theater and fashion of Konstantin Goncharov"

theater and fashion of Konstantin Goncharov"

The exhibition “A Strict Young Man: Theater and Fashion of Konstantin Goncharov” has opened in the Hermitage. The exhibition includes 14 theatrical and personal costumes donated to the museum. He talks about why it is so important to museumify the art of the 1980s–1990s right now. Kira Dolinina.

In history, everything came together almost perfectly with this gift. The chief critic and theorist of the New Academy of Fine Arts, Doctor of Science and employee of the Russian Museum, Ekaterina Andreeva, donated to the Hermitage 14 works by the most famous fashion designer of this group and, perhaps, one of the most notable couturiers of “alternative” art of the 1980–1990s - Konstantin Goncharov ( 1969–1998). Together with the items previously transferred by her and other owners, the number of works by Goncharov in the Hermitage now totals 43 items. Another 30 remain in private hands. Such a noticeable inclusion of modern Russian fashion in the Hermitage collection became possible solely thanks to Nina Tarasova, the curator of Russian costume, who in 2015–2016 approached St. Petersburg fashion designers with a proposal to donate works to the Fashion Museum, which the Hermitage had conceived. And indeed, the Fashion Museum has already partly become a reality: in the depository in Novaya Derevnya, a form of open storage is practiced, which makes it possible to show things to viewers in a much larger quantity than just in a permanent exhibition.

Konstantin Goncharov entered the Fashion Museum easily. His clothes, even those sewn for private customers, are so eloquent, pathetic, as if carved from hard materials, and not from the softest velvets, silks and velors, that their theatrical nature does not need proof. And they look completely natural next to costumes actually made for a theater or art project. As, indeed, next to the main content of the Hermitage costume fund - court dresses and uniforms, because life at the imperial court is the same theater.

Goncharov appeared in the circle of Timur Novikov, then not at all “new academic”, but on the contrary, sultry avant-garde, in the late 1980s. Close witnesses and historians agree that the meeting between the already eminent artist and the boy tailor from the men's atelier was one of the reasons for the tectonic shift in the evolution of Novikov's ideas from modernism to classics. The view, of course, is too simplifying, but quite correct: the chronology coincides, and the mutual influence of Novikov and Goncharov is easily proven not so much by the changed style of the first (it was simply impossible to stylistically influence Timur Novikov, who has the rare gift of generating new concepts that involve a lot of other artists in his orbit ), as well as the appearance of projects of the New Academy, which could not have happened without Goncharov’s art. First of all, this concerns the art project “Passiones Luci” (“Golden Donkey”, 1994) and Sergei Vikharev’s ballet “Leda and the Swan” (1995). Costumes from both productions were included in the Hermitage collection.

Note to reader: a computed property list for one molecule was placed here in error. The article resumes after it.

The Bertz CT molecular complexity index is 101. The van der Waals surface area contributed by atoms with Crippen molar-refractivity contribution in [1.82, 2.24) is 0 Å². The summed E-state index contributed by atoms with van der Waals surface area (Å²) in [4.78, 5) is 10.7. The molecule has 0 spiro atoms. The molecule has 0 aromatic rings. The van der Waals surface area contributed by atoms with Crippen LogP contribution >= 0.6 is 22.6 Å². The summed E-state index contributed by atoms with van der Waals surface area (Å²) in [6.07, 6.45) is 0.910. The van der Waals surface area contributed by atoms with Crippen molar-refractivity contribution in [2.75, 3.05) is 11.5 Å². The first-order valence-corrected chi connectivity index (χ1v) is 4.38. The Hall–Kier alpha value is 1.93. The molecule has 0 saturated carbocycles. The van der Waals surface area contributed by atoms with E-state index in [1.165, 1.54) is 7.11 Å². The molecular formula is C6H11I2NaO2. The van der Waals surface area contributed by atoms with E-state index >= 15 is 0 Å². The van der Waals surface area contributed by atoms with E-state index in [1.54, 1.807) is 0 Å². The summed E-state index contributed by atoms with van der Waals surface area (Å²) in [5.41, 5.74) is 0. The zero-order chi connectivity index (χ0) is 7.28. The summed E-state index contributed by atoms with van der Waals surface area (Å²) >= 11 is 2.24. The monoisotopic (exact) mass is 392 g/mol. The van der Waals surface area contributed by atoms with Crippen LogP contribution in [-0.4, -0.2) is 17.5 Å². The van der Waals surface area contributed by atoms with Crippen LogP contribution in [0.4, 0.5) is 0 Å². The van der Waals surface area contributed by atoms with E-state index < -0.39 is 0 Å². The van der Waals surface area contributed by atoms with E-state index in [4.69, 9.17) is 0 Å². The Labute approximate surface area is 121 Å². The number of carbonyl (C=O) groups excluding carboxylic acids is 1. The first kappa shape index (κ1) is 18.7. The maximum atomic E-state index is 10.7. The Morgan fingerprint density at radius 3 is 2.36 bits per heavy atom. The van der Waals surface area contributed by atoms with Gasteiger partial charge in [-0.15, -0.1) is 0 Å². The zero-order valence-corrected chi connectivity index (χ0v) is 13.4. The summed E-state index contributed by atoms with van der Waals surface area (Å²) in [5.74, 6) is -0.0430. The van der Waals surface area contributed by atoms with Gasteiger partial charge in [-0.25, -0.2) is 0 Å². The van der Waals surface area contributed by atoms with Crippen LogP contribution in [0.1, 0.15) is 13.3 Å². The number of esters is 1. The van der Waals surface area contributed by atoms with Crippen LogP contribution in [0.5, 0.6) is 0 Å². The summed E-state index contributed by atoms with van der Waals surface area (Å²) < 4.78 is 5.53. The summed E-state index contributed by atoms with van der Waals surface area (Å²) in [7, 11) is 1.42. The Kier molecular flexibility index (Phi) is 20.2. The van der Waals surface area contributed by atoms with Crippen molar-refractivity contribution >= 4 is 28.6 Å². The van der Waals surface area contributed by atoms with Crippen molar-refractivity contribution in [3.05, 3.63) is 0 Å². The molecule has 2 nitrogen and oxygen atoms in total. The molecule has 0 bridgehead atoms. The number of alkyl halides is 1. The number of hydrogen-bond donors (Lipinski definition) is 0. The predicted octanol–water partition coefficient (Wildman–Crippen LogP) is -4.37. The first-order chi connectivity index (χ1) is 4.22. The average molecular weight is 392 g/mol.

The display of theatrical works along with private commissions perfectly demonstrates the features of Goncharov’s style: he does not sew, but arranges his things, they have more architectonics than softness or femininity. Outwardly, wearing these things seems like putting on armor, although their owners say that in fact they are very comfortable. The coarse cloth is hemmed with the most delicate lining; heavy velvet is lightened with inserts of feathers, shells, and embroidery; wool is adjacent to silk or tulle. Even brown fabric for a school uniform, the nightmare of any Soviet student, Goncharov was able to turn into ceremonial attire of some incredible luxury. In fact, before big projects, he most often sewed from God knows what; the search for materials was almost the longest part of the dress-making process.

Fame managed to catch up with Goncharov in the mid-90s, and already in 1998 he was dying: photographs in Vogue, shows in Europe, his atelier “Strict Young Man,” orders. To some extent, he was almost the most natural member of the new academic crowd: both because he took his art very seriously, and because in this art there was no postmodern pose, his “classics” were the dream of a boy from a sewing college about palaces That is why his works are so good in a real palace - either in Mramorny, where he exhibited more than once, or in the foyer of the Hermitage Theater, where he dreamed of showing the costumes for The Golden Donkey.

Now they are there. Not all - the costumes of the main characters of Apuleius are in the collection of the Russian Museum, which is now embarrassed by them and at the exhibition last summer shyly sewed up the tails of the cloak so that, God forbid, no one would see his golden penis on the donkey. The fact that without this “subject” Apuleius’s plots make no sense at all was not taken into account. In this sense, the Hermitage is stricter towards the classics and their texts. Ekaterina Andreeva, as a donor and researcher, believes that “Goncharov’s costumes in the Hermitage are completely at home for the first time. His unique style is very Hermitage-like: it embodies the entire world culture from antiquity to modernism with elements of primitive images, art and materials of the East.” You can’t argue, but the most important thing in this story is the need for urgent museumification of works that today are not only not mainstream, but in some eyes are almost outcasts. The history of art does not tolerate subtraction - and the winner will be the museum that is ready to preserve it without looking at fashion or the political agenda.

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